2 WCS Supply Markets and Pipeline Capacity, note 10.
3 Ibid, 12.
4 The NEB’s authority as described derives from the National Energy Board Act, RSC 1985, c N-7 and the Canadian Environmental Assessment Act, 2012, SC 2012, c 19.
5 At the time the application for Northern Gateway was submitted, the former federal environmental review assessment process applied and accordingly, a Joint Review Panel was established by the Minister of the Environment and the NEB to conduct both the assessment of environmental effects required under the former Canadian Environmental Assessment Act, SC 1992, c 37 and the application for certificates of public convenience and necessity required under the NEB Act.
6 PC 2014–809, 17 June 2014, Canada Gazette, Part 1, Vol 148, no 26, p 1645, 28 June 2014.
7 Gitxaala Nation v Canada, 2016 FCA 187 (FCA) at paragraphs 325–333.
8 See more in TC Energy’s “TransCanada Announces Termination of Energy East Pipeline and Eastern Mainline Projects”.
9 PC 2016–1069, 29 November 2016, Supplement to Canada Gazette, Part 1, Vol 150, no 50, p 2, 10 December 2016.
10 Tsleil-Waututh Nation v. Canada (Attorney General), 2018 FCA 153 (FCA) at paragraphs 744–772.
11 Reference re Environmental Management Act (British Columbia), 2019 BCCA 181 (BCCA) at paragraphs 105–106.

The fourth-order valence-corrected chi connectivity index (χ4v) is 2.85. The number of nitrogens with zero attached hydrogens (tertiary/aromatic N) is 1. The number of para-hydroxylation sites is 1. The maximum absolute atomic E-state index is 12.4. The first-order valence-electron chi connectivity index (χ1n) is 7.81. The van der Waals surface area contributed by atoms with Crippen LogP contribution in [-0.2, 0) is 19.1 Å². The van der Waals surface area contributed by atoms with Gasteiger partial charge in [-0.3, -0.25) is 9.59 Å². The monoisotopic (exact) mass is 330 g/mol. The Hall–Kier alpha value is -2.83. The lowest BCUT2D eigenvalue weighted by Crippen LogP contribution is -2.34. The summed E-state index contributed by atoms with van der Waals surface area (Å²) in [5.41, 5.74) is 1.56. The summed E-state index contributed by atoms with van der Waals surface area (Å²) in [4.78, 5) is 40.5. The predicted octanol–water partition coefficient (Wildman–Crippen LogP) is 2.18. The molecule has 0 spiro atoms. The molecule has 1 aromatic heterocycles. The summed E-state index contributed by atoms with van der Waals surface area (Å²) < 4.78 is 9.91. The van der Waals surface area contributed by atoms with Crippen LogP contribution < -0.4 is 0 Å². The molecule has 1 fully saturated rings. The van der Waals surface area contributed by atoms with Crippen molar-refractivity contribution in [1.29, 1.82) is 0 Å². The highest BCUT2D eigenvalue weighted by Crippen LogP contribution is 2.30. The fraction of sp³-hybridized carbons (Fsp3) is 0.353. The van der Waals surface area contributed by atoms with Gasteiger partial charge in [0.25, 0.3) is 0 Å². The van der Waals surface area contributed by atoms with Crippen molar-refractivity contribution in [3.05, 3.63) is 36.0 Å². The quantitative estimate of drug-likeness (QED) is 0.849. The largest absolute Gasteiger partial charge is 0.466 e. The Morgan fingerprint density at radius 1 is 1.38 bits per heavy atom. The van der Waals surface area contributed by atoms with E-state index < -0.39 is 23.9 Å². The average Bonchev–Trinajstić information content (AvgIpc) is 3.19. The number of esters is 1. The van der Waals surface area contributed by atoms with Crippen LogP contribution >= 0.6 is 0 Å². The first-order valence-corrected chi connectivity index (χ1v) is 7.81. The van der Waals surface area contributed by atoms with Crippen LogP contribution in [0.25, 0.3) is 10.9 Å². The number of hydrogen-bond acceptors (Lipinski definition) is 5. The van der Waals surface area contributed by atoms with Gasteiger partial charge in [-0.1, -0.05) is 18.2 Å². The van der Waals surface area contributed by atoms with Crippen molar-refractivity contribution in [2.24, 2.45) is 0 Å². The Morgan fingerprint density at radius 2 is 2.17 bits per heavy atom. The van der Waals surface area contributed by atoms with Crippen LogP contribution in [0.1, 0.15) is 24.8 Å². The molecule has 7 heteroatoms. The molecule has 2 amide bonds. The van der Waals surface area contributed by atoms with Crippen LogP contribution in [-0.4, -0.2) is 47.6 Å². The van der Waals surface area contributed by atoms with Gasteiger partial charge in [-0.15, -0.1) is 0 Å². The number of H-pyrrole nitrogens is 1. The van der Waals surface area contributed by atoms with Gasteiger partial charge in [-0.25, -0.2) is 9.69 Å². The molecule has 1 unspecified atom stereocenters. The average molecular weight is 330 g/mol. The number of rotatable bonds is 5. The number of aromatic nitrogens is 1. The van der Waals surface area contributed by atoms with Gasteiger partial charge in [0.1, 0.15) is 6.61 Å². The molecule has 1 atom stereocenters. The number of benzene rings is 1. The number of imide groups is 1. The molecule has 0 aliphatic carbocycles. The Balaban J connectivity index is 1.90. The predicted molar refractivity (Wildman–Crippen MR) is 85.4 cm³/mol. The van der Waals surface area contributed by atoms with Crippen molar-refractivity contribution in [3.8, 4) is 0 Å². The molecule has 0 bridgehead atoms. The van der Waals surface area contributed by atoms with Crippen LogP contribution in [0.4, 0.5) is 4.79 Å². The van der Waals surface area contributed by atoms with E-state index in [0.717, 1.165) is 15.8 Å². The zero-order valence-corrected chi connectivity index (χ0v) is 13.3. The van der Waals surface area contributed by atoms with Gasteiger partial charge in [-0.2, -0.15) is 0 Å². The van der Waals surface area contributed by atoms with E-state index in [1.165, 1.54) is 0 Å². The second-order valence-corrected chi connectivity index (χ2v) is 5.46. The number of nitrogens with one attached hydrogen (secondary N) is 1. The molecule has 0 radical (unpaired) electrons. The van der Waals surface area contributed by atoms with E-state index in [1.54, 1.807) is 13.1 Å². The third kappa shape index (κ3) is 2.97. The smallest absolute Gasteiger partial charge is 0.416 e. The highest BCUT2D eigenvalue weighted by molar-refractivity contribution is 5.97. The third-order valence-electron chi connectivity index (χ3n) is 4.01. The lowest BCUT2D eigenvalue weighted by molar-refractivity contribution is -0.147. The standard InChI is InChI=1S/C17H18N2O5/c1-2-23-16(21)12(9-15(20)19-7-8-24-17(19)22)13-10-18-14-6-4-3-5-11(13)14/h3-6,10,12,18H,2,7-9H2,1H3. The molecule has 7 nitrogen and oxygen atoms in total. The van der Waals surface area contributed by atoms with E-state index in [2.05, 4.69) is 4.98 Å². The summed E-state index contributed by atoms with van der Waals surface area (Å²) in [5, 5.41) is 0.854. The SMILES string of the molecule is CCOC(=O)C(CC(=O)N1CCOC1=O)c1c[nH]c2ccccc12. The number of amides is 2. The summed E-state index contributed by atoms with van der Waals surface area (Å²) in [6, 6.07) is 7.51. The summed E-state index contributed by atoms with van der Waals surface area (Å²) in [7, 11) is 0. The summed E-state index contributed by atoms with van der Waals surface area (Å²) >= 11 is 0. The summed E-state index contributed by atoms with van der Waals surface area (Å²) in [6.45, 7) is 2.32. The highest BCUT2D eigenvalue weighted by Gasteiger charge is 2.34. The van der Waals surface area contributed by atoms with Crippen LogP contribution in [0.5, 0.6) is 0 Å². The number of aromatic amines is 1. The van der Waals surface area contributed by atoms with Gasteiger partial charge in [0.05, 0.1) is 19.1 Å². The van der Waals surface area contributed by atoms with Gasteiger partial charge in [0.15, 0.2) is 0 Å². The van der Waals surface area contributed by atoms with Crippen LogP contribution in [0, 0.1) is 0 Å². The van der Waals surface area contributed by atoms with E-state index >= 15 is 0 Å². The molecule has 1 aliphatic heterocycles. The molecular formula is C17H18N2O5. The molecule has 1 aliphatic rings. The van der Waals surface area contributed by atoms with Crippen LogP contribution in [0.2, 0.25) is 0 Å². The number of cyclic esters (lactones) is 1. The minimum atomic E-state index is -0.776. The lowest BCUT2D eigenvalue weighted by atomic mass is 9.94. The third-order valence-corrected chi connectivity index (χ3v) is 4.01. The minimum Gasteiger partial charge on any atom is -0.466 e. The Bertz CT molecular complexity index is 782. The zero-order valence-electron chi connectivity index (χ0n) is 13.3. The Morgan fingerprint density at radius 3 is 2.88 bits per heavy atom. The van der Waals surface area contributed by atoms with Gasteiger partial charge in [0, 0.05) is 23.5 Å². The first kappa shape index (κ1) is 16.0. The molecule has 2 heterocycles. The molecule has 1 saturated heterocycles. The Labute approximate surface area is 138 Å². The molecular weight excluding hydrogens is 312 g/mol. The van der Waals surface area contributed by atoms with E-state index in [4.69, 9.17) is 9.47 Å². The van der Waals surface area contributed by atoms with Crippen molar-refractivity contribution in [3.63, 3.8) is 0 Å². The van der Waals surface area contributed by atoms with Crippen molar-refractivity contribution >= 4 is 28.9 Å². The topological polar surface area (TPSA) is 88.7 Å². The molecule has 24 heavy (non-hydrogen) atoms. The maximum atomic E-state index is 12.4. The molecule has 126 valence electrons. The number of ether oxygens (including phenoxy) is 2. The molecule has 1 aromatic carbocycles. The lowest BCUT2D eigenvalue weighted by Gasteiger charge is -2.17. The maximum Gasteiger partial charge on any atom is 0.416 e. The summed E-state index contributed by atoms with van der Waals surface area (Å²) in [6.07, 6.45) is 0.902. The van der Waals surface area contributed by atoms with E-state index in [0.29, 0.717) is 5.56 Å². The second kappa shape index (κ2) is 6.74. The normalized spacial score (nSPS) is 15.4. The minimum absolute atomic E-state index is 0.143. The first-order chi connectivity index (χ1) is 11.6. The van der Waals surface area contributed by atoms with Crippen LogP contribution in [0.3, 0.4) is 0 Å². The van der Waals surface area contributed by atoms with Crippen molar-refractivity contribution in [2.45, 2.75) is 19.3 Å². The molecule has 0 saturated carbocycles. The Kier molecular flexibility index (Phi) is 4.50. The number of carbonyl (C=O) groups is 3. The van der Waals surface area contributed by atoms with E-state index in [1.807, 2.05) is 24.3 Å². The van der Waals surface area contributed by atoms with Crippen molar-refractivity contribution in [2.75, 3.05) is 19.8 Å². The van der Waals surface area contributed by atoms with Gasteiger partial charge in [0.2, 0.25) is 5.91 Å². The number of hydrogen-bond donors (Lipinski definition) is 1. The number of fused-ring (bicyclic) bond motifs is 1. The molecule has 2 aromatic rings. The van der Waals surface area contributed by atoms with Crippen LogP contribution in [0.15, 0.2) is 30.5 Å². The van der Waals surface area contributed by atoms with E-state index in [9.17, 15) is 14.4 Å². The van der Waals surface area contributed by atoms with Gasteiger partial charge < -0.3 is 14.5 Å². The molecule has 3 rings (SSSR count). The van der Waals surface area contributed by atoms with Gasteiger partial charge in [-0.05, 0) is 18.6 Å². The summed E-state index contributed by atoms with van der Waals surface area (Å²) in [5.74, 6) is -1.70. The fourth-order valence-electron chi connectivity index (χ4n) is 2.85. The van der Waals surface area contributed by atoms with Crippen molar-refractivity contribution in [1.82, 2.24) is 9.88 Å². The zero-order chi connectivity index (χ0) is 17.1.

12 An Act to enact the Impact Assessment Act and the Canadian Regulator Act, to amend the Navigation Protection Act and to make consequential amendments to other Acts, 1st Session, 42nd Parliament, 2019, Royal Assent 21 June 2019.
13 An Act respecting the regulation of vessels that transport crude or persistent oil to or from ports or marine installations along British Columbia’s north coast, 1st Session, 42nd Parliament, 2019, Royal Assent 21 June 2019.
To discuss these issues, please contact the author(s).
This publication is a general discussion of certain legal and related developments and should not be relied upon as legal advice. If you require legal advice, we would be pleased to discuss the issues in this publication with you, in the context of your particular circumstances.
For permission to republish this or any other publication, contact Janelle Weed.
© 2021 by Torys LLP.
All rights reserved.